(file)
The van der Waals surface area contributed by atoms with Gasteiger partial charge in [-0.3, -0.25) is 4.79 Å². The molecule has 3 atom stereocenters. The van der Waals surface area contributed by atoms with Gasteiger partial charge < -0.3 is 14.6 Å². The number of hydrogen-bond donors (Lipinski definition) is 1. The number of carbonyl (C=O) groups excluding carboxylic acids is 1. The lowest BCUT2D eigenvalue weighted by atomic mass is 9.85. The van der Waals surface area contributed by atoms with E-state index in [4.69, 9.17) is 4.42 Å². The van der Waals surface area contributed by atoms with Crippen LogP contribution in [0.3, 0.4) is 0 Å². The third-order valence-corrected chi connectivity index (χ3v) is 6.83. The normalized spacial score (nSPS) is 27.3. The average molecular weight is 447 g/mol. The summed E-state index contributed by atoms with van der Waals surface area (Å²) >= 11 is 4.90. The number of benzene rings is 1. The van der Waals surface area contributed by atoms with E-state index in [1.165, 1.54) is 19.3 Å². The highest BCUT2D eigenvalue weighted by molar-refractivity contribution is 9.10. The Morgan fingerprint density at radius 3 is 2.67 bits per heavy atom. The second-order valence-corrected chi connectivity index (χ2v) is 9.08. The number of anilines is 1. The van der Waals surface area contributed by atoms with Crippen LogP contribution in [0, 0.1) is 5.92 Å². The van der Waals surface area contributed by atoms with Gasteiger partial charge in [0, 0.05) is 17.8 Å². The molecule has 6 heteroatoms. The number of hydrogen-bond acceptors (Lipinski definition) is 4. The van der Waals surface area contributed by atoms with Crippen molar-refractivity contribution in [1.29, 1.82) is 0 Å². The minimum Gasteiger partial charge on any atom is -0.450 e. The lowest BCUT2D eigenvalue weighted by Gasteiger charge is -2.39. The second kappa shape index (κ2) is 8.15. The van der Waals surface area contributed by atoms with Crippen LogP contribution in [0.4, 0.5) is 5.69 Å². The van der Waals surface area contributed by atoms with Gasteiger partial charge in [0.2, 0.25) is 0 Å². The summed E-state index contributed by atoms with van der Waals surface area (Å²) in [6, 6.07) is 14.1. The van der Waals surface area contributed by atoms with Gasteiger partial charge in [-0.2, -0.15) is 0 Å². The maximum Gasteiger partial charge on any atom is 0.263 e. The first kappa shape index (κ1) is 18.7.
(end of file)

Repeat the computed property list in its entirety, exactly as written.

The van der Waals surface area contributed by atoms with Gasteiger partial charge in [-0.3, -0.25) is 4.79 Å². The molecule has 3 atom stereocenters. The van der Waals surface area contributed by atoms with Gasteiger partial charge < -0.3 is 14.6 Å². The number of hydrogen-bond donors (Lipinski definition) is 1. The number of carbonyl (C=O) groups excluding carboxylic acids is 1. The lowest BCUT2D eigenvalue weighted by atomic mass is 9.85. The van der Waals surface area contributed by atoms with E-state index in [4.69, 9.17) is 4.42 Å². The van der Waals surface area contributed by atoms with Crippen LogP contribution in [0.3, 0.4) is 0 Å². The third-order valence-corrected chi connectivity index (χ3v) is 6.83. The normalized spacial score (nSPS) is 27.3. The average molecular weight is 447 g/mol. The summed E-state index contributed by atoms with van der Waals surface area (Å²) >= 11 is 4.90. The number of benzene rings is 1. The van der Waals surface area contributed by atoms with E-state index in [1.165, 1.54) is 19.3 Å². The highest BCUT2D eigenvalue weighted by molar-refractivity contribution is 9.10. The Morgan fingerprint density at radius 3 is 2.67 bits per heavy atom. The second-order valence-corrected chi connectivity index (χ2v) is 9.08. The number of anilines is 1. The van der Waals surface area contributed by atoms with Crippen LogP contribution in [0, 0.1) is 5.92 Å². The van der Waals surface area contributed by atoms with Gasteiger partial charge in [0, 0.05) is 17.8 Å². The molecule has 6 heteroatoms. The number of hydrogen-bond acceptors (Lipinski definition) is 4. The van der Waals surface area contributed by atoms with Crippen molar-refractivity contribution in [1.29, 1.82) is 0 Å². The minimum Gasteiger partial charge on any atom is -0.450 e. The lowest BCUT2D eigenvalue weighted by Gasteiger charge is -2.39. The second kappa shape index (κ2) is 8.15. The van der Waals surface area contributed by atoms with Crippen LogP contribution in [0.4, 0.5) is 5.69 Å². The van der Waals surface area contributed by atoms with Gasteiger partial charge in [0.2, 0.25) is 0 Å². The summed E-state index contributed by atoms with van der Waals surface area (Å²) in [6, 6.07) is 14.1. The van der Waals surface area contributed by atoms with Gasteiger partial charge in [-0.2, -0.15) is 0 Å². The maximum Gasteiger partial charge on any atom is 0.263 e. The first kappa shape index (κ1) is 18.7.